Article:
Kanehisa, M., Goto, S., Sato, Y., Kawashima, M., Furumichi, M., and Tanabe, M. (2014). Data, information, knowledge and principle: back to metabolism in KEGG. Nucleic Acids Res. 42, 199–205. doi: 10.1093/nar/gkt1076
Koenig, J. E., Spor, A., Scalfone, N., Fricker, A. D., Stombaugh, J., Knight, R., et al. (2011). Succession of microbial consortia in the developing infant gut microbiome. Proc. Natl. Acad. Sci. U.S.A. 108(Suppl. 1), 4578–4585. doi: 10.1073/pnas.1000081107
Lo, I., Denef, V. J., Verberkmoes, N. C., Shah, M. B., Goltsman, D., DiBartolo, G., et al. (2007). Strain-resolved community proteomics reveals recombining genomes of acidophilic bacteria. Nature 446, 537–541. doi: 10.1038/nature05624
Louis, P., Duncan, S., and McCrae, S. (2004). Restricted distribution of the butyrate kinase pathway among butyrate-producing bacteria from the human colon. J. Bacteriol. 186, 2099–2106. doi: 10.1128/jb.186.7.2099-2106.2004
McDonald, W. H., Ohi, R., Miyamoto, D. T., Mitchison, T. J., and Yates, J. R. (2002). Comparison of three directly coupled HPLC MS/MS strategies for identification of proteins from complex mixtures: single-dimension LC-MS/MS, 2-phase MudPIT, and 3-phase MudPIT. Int. J. Mass Spectrom. 219, 245–251. doi: 10.1016/S1387-3806(02)00563-8
Morowitz, M. J., Denef, V. J., Costello, E. K., Thomas, B. C., Poroyko, V., Relman, D. A., et al. (2010). Strain-resolved community genomic analysis of gut microbial colonization in a premature infant. Proc. Natl. Acad. Sci. U.S.A. 108, 1128–1133. doi: 10.1073/pnas.1010992108
Nistal, E., Caminero, A., Herrán, A. R., Arias, L., Vivas, S., de Morales, J. M. R., et al. (2012). Differences of small intestinal bacteria populations in adults and children with/without celiac disease: effect of age, gluten diet, and disease. Inflamm. Bowel Dis. 18, 649–656. doi: 10.1002/ibd.21830
Park, A. J., Collins, J., Blennerhassett, P. A., Ghia, J. E., Verdu, E. F., Bercik, P., et al. (2013). Altered colonic function and microbiota profile in a mouse model of chronic depression. Neurogastroenterol. Motil. 25, 733–e575. doi: 10.1111/nmo.12153
Penders, J., Thijs, C., Vink, C., Stelma, F. F., Snijders, B., Kummeling, I., et al. (2006). Factors influencing the composition of the intestinal microbiota in early infancy. Pediatrics 118, 511–521. doi: 10.1542/peds.2005-2824
Ram, R. J., Verberkmoes, N. C., Thelen, M. P., Tyson, G. W., Baker, B. J., Blake, R. C., et al. (2005). Community proteomics of a natural microbial biofilm. Science 308, 1915–1920. doi: 10.1126/science.1109070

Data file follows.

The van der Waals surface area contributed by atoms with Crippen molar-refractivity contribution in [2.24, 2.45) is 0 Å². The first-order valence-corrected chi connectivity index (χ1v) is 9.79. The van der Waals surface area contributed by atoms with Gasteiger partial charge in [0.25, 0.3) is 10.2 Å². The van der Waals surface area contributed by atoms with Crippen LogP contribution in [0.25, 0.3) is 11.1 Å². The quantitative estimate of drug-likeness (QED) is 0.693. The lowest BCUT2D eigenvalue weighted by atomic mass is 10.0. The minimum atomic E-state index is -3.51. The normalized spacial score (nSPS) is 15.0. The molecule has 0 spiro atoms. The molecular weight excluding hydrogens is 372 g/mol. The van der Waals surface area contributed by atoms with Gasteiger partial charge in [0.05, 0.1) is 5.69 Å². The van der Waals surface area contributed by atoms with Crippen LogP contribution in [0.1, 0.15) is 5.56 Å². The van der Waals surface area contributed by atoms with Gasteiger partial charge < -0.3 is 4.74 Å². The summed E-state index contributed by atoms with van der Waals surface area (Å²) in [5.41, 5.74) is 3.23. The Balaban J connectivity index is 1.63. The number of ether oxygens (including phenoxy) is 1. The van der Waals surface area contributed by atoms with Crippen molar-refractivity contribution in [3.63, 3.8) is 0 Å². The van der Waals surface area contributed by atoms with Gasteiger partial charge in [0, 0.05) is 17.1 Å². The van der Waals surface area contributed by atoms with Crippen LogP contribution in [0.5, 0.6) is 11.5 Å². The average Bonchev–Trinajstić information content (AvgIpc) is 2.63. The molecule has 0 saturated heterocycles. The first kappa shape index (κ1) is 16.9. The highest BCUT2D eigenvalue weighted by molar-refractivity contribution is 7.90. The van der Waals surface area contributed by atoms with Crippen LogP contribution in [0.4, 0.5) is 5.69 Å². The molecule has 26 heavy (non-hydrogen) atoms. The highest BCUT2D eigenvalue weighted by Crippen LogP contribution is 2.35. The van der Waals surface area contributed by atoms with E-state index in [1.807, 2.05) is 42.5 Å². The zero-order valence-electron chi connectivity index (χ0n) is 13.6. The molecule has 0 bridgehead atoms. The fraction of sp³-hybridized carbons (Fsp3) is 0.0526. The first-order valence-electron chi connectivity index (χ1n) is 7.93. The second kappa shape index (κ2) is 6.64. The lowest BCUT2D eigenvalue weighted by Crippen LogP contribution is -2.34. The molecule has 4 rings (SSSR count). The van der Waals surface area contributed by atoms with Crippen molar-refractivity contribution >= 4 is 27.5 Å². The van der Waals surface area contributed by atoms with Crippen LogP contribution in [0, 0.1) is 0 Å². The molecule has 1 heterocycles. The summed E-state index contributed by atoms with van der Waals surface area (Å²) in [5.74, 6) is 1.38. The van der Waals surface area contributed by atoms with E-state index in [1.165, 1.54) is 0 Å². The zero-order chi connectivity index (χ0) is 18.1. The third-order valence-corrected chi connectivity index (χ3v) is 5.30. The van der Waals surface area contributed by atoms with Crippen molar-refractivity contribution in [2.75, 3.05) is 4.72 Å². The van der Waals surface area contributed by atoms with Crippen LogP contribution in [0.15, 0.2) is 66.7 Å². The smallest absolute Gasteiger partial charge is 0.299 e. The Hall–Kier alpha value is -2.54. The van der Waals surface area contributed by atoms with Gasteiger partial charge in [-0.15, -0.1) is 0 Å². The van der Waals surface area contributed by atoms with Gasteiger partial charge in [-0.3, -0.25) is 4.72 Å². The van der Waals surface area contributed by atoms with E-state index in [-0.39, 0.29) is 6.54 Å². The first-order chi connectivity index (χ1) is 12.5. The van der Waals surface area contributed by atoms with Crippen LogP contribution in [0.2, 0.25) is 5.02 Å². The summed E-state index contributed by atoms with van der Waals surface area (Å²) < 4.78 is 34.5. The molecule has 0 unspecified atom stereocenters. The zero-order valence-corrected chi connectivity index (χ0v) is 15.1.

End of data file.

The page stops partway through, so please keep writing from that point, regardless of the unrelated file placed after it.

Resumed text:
Sharon, I., Morowitz, M. J., Thomas, B. C., Costello, E. K., Relman, D. A., and Banfield, J. F. (2013). Time series community genomics analysis reveals rapid shifts in bacterial species, strains, and phage during infant gut colonization. Genome Res. 23, 111–120. doi: 10.1101/gr.142315.112
Smith, M. I., Yatsunenko, T., Manary, M. J., Trehan, I., Mkakosya, R., Cheng, J., et al. (2013). Gut microbiomes of malawian twin pairs discordant for kwashiorkor. Science 339, 548–554. doi: 10.1126/science.1229000
Smith, P. A. (2014). Is Your Body Mostly Microbes? Actually, We Have No Idea, Vol. 1. Boston Globe. Available online at: http://www.bostonglobe.com/ideas/2014/09/13/your-body-mostly-microbes-actually-have-idea/qlcoKot4wfUXecjeVaFKFN/story.html?event=event25.
Tan, J., McKenzie, C., Potamitis, M., Thorburn, A. N., Mackay, C. R., and Macia, L. (2014). The role of short-chain fatty acids in health and disease. Adv. Immunol. 121, 91–119. doi: 10.1016/B978-0-12-800100-4.00003-9
Turnbaugh, P. J., Ley, R. E., Mahowald, M. A., Magrini, V., Mardis, E. R., and Gordon, J. I. (2006). An obesity-associated gut microbiome with increased capacity for energy harvest. Nature 444, 1027–1031. doi: 10.1038/nature05414
Verberkmoes, N. C., Russell, A. L., Shah, M., Godzik, A., Rosenquist, M., Halfvarson, J., et al. (2009). Shotgun metaproteomics of the human distal gut microbiota. ISME J. 3, 179–189. doi: 10.1038/ismej.2008.108
Washburn, M. P., Ulaszek, R., Deciu, C., Schieltz, D. M., and Yates, J. R. (2002). Analysis of quantitative proteomic data generated via multidimensional protein identification technology. Anal. Chem. 74, 1650–1657. doi: 10.1021/ac015704l
Keywords: colonization, infant gut, metaproteomics, microbiome, microbial ecology, physiology
Citation: Brooks B, Mueller RS, Young JC, Morowitz MJ, Hettich RL and Banfield JF (2015) Strain-resolved microbial community proteomics reveals simultaneous aerobic and anaerobic function during gastrointestinal tract colonization of a preterm infant. Front. Microbiol. 6:654. doi: 10.3389/fmicb.2015.00654
Received: 04 March 2015; Accepted: 15 June 2015;
Published: 01 July 2015.
Edited by:Mike Taylor, The University of Auckland, New Zealand
Reviewed by:Carl James Yeoman, Montana State University, USA
Benjamin P. Willing, University of Alberta, Canada
Sébastien Duperron, Université Pierre et Marie Curie, France
Copyright © 2015 Brooks, Mueller, Young, Morowitz, Hettich and Banfield. This is an open-access article distributed under the terms of the Creative Commons Attribution License (CC BY). The use, distribution or reproduction in other forums is permitted, provided the original author(s) or licensor are credited and that the original publication in this journal is cited, in accordance with accepted academic practice. No use, distribution or reproduction is permitted which does not comply with these terms.
*Correspondence: Jillian F. Banfield, Department of Earth and Planetary Sciences, University of California, 54 Mulford Hall, Berkeley, CA 94709, USA, firstname.lastname@example.org
†Present Address: Jacque C. Young, Perelman School of Medicine at the University of Pennsylvania, Philadelphia, USA